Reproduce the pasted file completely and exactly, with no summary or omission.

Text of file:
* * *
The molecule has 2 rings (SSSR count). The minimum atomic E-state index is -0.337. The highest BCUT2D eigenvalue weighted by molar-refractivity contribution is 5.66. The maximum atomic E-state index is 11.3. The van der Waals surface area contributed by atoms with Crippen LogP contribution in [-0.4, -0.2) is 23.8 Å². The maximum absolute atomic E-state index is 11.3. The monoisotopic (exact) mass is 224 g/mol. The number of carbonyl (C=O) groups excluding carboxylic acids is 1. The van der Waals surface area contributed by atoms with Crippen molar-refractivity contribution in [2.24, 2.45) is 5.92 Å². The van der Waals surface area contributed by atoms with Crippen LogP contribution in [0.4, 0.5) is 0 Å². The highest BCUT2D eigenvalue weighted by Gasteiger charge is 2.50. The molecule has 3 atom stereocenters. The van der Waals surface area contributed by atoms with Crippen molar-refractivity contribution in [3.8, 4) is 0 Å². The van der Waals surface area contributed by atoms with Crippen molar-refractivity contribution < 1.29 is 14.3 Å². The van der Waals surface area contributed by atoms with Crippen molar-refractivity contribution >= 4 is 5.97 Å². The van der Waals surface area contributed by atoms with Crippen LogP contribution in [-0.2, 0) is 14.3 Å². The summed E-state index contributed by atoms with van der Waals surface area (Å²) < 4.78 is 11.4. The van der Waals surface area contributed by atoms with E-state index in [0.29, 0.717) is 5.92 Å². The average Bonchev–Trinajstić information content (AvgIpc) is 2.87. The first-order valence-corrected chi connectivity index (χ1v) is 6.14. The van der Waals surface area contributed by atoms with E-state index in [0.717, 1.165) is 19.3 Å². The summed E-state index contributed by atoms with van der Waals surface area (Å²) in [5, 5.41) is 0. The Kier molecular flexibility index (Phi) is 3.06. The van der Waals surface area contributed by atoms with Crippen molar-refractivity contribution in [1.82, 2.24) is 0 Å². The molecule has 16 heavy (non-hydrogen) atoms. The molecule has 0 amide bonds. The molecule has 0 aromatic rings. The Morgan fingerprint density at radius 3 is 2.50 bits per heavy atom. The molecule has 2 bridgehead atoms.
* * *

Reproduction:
The molecule has 2 rings (SSSR count). The minimum atomic E-state index is -0.337. The highest BCUT2D eigenvalue weighted by molar-refractivity contribution is 5.66. The maximum atomic E-state index is 11.3. The van der Waals surface area contributed by atoms with Crippen LogP contribution in [-0.4, -0.2) is 23.8 Å². The maximum absolute atomic E-state index is 11.3. The monoisotopic (exact) mass is 224 g/mol. The number of carbonyl (C=O) groups excluding carboxylic acids is 1. The van der Waals surface area contributed by atoms with Crippen molar-refractivity contribution in [2.24, 2.45) is 5.92 Å². The van der Waals surface area contributed by atoms with Crippen LogP contribution in [0.4, 0.5) is 0 Å². The highest BCUT2D eigenvalue weighted by Gasteiger charge is 2.50. The molecule has 3 atom stereocenters. The van der Waals surface area contributed by atoms with Crippen molar-refractivity contribution in [3.8, 4) is 0 Å². The van der Waals surface area contributed by atoms with Crippen molar-refractivity contribution < 1.29 is 14.3 Å². The van der Waals surface area contributed by atoms with Crippen molar-refractivity contribution >= 4 is 5.97 Å². The van der Waals surface area contributed by atoms with Crippen LogP contribution in [-0.2, 0) is 14.3 Å². The summed E-state index contributed by atoms with van der Waals surface area (Å²) < 4.78 is 11.4. The van der Waals surface area contributed by atoms with E-state index in [0.29, 0.717) is 5.92 Å². The average Bonchev–Trinajstić information content (AvgIpc) is 2.87. The first-order valence-corrected chi connectivity index (χ1v) is 6.14. The van der Waals surface area contributed by atoms with E-state index in [0.717, 1.165) is 19.3 Å². The summed E-state index contributed by atoms with van der Waals surface area (Å²) in [5, 5.41) is 0. The Kier molecular flexibility index (Phi) is 3.06. The van der Waals surface area contributed by atoms with Crippen molar-refractivity contribution in [1.82, 2.24) is 0 Å². The molecule has 16 heavy (non-hydrogen) atoms. The molecule has 0 amide bonds. The molecule has 0 aromatic rings. The Morgan fingerprint density at radius 3 is 2.50 bits per heavy atom. The molecule has 2 bridgehead atoms.